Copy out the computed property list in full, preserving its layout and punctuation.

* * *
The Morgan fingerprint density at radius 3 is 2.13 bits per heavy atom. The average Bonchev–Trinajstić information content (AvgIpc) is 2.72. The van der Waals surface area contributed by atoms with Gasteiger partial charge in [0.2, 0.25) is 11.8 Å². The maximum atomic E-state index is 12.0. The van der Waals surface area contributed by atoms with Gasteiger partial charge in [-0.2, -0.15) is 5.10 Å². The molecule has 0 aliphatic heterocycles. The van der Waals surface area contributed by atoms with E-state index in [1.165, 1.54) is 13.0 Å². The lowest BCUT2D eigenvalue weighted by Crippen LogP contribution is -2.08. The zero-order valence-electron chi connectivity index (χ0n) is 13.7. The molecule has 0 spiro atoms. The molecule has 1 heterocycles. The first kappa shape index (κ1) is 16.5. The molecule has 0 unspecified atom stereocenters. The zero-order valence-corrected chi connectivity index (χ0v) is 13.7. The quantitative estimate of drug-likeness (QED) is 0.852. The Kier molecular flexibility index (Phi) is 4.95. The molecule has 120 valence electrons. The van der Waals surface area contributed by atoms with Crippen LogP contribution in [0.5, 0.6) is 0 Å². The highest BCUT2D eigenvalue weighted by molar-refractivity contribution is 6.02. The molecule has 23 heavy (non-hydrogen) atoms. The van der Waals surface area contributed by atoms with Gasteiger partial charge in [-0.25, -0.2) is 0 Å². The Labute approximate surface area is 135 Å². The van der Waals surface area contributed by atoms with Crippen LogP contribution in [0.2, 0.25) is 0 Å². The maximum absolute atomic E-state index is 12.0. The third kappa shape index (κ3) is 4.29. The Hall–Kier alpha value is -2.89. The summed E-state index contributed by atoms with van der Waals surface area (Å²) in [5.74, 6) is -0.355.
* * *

The Morgan fingerprint density at radius 3 is 2.13 bits per heavy atom. The average Bonchev–Trinajstić information content (AvgIpc) is 2.72. The van der Waals surface area contributed by atoms with Gasteiger partial charge in [0.2, 0.25) is 11.8 Å². The maximum atomic E-state index is 12.0. The van der Waals surface area contributed by atoms with Gasteiger partial charge in [-0.2, -0.15) is 5.10 Å². The molecule has 0 aliphatic heterocycles. The van der Waals surface area contributed by atoms with E-state index in [1.165, 1.54) is 13.0 Å². The lowest BCUT2D eigenvalue weighted by Crippen LogP contribution is -2.08. The zero-order valence-electron chi connectivity index (χ0n) is 13.7. The molecule has 0 spiro atoms. The molecule has 1 heterocycles. The first kappa shape index (κ1) is 16.5. The molecule has 0 unspecified atom stereocenters. The zero-order valence-corrected chi connectivity index (χ0v) is 13.7. The quantitative estimate of drug-likeness (QED) is 0.852. The Kier molecular flexibility index (Phi) is 4.95. The molecule has 120 valence electrons. The van der Waals surface area contributed by atoms with Crippen LogP contribution in [0.5, 0.6) is 0 Å². The highest BCUT2D eigenvalue weighted by molar-refractivity contribution is 6.02. The molecule has 23 heavy (non-hydrogen) atoms. The van der Waals surface area contributed by atoms with Gasteiger partial charge in [-0.25, -0.2) is 0 Å². The Labute approximate surface area is 135 Å². The van der Waals surface area contributed by atoms with Crippen LogP contribution in [0.2, 0.25) is 0 Å². The maximum absolute atomic E-state index is 12.0. The third kappa shape index (κ3) is 4.29. The Hall–Kier alpha value is -2.89. The summed E-state index contributed by atoms with van der Waals surface area (Å²) in [5.74, 6) is -0.355.